Now that summer is upon us, our minds turn to fresh air, sunshine and perhaps a road trip or two – especially to towns within easy reach if you have kids or visitors. Alberta has excellent pit stops – or make them your destination!
Better known for dinosaur bones than dining options, while Dinosaur Valley is largely populated with chain restaurants and fast food stops, there are a few hidden gems lurking in the badlands for the discerning food lover. Bernie and the Boys Bistro (305 4 Street W) is one of Drum’s most popular spots — it’s a simple burgers ‘n’ shakes joint, which fits the bill for anyone looking for a quick road trip meal. Bernie’s has become known for its $32 Mammoth Burger (with a 25 oz patty), but those with more reasonable appetites can explore the menu full of wraps, subs, pizza, and salads.
For some old-school Alberta charm on your way to the Royal Tyrrell Museum, stop at Whifs Flapjack House (801 N Dinosaur Trail). It’s kitschy and a little run-down, but that’s part of the fun when it comes to a roadside pancake house. Stick to the breakfast if you can — it’s affordable and suitably tasty. For something slightly more refined, Sublime Food and Wine (109 Centre Street) owned and operated by Chef Dennis Standage and his wife Stasha, is Drumheller’s best fine dining fare.
A selection of entrees like lamb sirloin with a cucumber and mint salsa, citrusstuffed trout, and the house specialty “sublime” chicken (with a creamy asiago and basil sauce) are all served in a quaint family-run atmosphere. And a trip out to Drumheller isn’t complete if you don’t venture off the beaten path to visit the Last Chance Saloon (555 Jewell Street) in nearby Wayne, Alberta. Not only is the Last Chance a perfect picture of Western Canadiana (it’s in an old hotel filled with antiques and artifacts) and also doubles as a unique music venue, but the kitchen serves up a mean burger.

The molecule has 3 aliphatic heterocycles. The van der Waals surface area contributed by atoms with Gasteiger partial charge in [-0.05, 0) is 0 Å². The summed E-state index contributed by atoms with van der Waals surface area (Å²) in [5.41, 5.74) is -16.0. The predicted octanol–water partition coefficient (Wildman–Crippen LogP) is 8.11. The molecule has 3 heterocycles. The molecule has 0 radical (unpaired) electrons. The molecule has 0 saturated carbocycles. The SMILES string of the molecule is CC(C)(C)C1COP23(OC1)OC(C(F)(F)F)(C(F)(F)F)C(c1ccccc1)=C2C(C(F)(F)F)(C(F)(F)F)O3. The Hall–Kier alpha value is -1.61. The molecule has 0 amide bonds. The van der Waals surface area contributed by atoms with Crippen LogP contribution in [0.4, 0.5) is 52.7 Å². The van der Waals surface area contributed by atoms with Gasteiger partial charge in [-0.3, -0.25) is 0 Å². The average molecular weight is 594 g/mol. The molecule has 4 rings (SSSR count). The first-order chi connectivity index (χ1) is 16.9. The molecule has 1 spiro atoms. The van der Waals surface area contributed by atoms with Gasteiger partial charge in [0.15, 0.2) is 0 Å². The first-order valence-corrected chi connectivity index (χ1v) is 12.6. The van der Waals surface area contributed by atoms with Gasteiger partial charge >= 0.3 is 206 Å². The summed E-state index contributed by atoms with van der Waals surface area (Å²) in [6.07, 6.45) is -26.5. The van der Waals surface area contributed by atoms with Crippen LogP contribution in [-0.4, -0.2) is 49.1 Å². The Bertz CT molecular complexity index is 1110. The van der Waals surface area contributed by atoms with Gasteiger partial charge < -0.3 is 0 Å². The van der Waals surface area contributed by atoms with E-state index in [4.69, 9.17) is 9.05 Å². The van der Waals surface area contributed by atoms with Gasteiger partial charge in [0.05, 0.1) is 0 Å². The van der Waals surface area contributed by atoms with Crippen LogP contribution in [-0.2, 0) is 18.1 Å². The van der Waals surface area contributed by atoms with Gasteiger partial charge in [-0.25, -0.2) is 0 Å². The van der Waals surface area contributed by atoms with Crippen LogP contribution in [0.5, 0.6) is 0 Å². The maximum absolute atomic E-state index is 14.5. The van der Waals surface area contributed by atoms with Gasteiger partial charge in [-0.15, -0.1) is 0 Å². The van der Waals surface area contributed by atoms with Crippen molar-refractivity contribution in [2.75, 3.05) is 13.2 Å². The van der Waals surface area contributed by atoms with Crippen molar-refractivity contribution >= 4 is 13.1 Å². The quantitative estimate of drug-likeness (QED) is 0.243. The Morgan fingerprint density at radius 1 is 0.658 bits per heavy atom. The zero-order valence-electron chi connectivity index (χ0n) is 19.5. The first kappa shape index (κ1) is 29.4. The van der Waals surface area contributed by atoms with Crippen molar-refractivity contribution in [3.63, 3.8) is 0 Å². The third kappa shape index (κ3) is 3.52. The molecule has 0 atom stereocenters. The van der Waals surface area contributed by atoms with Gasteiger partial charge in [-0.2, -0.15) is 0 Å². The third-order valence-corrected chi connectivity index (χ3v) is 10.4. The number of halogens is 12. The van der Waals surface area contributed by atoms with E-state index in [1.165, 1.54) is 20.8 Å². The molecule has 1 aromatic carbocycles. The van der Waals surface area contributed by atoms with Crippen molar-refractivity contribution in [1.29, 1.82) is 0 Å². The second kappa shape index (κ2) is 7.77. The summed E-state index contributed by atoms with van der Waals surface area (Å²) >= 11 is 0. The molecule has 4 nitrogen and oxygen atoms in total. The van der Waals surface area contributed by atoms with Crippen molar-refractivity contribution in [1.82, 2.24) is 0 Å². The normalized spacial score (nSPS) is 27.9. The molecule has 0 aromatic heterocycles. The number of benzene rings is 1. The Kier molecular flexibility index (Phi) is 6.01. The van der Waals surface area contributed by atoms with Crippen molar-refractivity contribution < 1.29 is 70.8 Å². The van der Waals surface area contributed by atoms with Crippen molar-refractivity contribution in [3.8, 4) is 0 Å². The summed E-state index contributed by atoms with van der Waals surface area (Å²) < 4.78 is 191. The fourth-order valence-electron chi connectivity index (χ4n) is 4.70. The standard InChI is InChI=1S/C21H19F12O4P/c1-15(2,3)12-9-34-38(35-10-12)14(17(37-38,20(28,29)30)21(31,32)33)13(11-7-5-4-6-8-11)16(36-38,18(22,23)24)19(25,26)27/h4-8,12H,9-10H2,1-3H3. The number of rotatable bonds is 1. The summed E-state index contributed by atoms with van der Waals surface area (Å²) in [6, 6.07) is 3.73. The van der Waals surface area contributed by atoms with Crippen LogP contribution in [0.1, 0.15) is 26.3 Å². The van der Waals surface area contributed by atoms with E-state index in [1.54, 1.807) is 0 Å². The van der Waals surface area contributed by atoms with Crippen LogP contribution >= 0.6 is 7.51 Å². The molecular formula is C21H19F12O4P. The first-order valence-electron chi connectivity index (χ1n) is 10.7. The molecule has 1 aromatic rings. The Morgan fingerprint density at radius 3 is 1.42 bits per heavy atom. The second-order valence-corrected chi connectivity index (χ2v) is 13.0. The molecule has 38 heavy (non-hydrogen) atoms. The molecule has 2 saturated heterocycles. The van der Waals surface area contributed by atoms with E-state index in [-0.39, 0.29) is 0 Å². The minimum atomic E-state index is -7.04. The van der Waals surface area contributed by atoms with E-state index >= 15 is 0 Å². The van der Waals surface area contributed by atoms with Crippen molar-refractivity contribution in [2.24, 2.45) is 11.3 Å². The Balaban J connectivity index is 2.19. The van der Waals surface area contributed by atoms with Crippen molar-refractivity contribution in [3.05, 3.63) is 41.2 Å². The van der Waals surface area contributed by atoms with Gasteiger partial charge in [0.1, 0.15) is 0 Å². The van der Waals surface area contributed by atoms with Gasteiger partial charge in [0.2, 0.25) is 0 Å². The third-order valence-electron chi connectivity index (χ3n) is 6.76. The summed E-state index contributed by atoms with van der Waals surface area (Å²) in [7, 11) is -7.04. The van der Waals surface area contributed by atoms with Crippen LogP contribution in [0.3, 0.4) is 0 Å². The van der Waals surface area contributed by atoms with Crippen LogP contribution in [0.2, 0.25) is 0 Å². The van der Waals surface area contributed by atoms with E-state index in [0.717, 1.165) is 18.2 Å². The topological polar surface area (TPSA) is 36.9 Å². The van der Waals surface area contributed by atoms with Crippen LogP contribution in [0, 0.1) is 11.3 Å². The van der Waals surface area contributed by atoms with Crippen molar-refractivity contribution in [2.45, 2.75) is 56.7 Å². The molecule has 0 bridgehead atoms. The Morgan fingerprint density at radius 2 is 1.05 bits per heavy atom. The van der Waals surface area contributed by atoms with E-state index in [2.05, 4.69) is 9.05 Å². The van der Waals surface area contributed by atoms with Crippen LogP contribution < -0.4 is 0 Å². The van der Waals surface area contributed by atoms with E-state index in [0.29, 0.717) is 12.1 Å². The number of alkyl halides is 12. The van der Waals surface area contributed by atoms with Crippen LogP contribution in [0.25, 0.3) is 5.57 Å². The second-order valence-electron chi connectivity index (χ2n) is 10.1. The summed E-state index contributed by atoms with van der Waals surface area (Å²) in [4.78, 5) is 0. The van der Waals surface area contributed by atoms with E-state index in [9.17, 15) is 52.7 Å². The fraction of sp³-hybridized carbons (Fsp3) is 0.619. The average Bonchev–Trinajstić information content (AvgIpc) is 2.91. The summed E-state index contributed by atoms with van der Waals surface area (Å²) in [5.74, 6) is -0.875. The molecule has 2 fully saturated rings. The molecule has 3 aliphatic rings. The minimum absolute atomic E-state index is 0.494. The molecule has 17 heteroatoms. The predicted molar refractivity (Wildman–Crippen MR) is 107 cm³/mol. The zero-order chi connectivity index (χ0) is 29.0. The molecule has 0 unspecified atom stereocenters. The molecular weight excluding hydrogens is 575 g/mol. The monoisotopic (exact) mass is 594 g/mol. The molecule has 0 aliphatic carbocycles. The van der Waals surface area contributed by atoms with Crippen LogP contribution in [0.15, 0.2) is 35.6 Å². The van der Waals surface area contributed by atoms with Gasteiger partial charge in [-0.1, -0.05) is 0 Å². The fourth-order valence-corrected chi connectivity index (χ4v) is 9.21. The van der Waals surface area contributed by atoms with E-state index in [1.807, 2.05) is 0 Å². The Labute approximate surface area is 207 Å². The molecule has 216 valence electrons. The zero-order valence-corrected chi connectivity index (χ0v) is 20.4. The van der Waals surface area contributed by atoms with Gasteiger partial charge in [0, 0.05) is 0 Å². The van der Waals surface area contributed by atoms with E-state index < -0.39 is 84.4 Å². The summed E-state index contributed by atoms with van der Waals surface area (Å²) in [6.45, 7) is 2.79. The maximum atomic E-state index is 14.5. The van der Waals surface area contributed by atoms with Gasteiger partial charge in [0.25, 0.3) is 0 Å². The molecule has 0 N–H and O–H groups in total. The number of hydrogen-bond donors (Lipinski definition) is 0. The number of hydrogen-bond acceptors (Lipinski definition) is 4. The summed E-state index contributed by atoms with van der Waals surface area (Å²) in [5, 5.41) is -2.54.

There’s a lot to do in Medicine Hat — the Eastern Alberta city is home to many summer festivals (the Medicine Hat Jazz Festival is in late June) and every Albertan should make a point of visiting the historic Medalta Potteries factory (pick yourself up a bean pot while you’re there!). Luckily, the town also has some great places to grab a bite while you’re on the road. Any visitor’s first order of business should be to get a cup of coffee and, blissfully, downtown Medicine Hat is home to a disproportionate number of independent coffee shops, all of which are excellent.
The Station (644 2 Street SE) has a hip, big city feel and serves lunch as well as fresh baked goods alongside seriously caffeinated creations, like the Root Beer Godfather — an iced combination of espresso and artisanal root beer. For something on the unexpected side, Medicine Hat is home to one of Alberta’s top-rated Thai restaurants, Thai Orchid Room (36 Strachan Court SE).
Locals and visitors alike rave about the authenticity of this family-run restaurant, which specializes in Thai delights like papaya salads and traditionally flavoured seafood dishes. Beer lovers should check out The Local Public Eatery (579 3rd St SE), a spot that offers elevated bar fare, like super-crispy chicken sandwiches and goodie-laden meal-sized salads.
Better yet, The Local is ground zero for craft beers, including local Medicine Hat brews from Hell’s Basement Brewery and the Medicine Hat Brew Company. For a road trip splurge, local Medicine Hatters favour the Redwood Steakhouse (1051 Ross Glen Drive SE) in the Medicine Hat Lodge hotel. The menu skews towards traditional Alberta beef (with seafood, if you like surf ‘n’ turf) with creative touches like bacon and mushroom dust, and fun appetizers like lobster corn dogs and a wild mushroom fondue.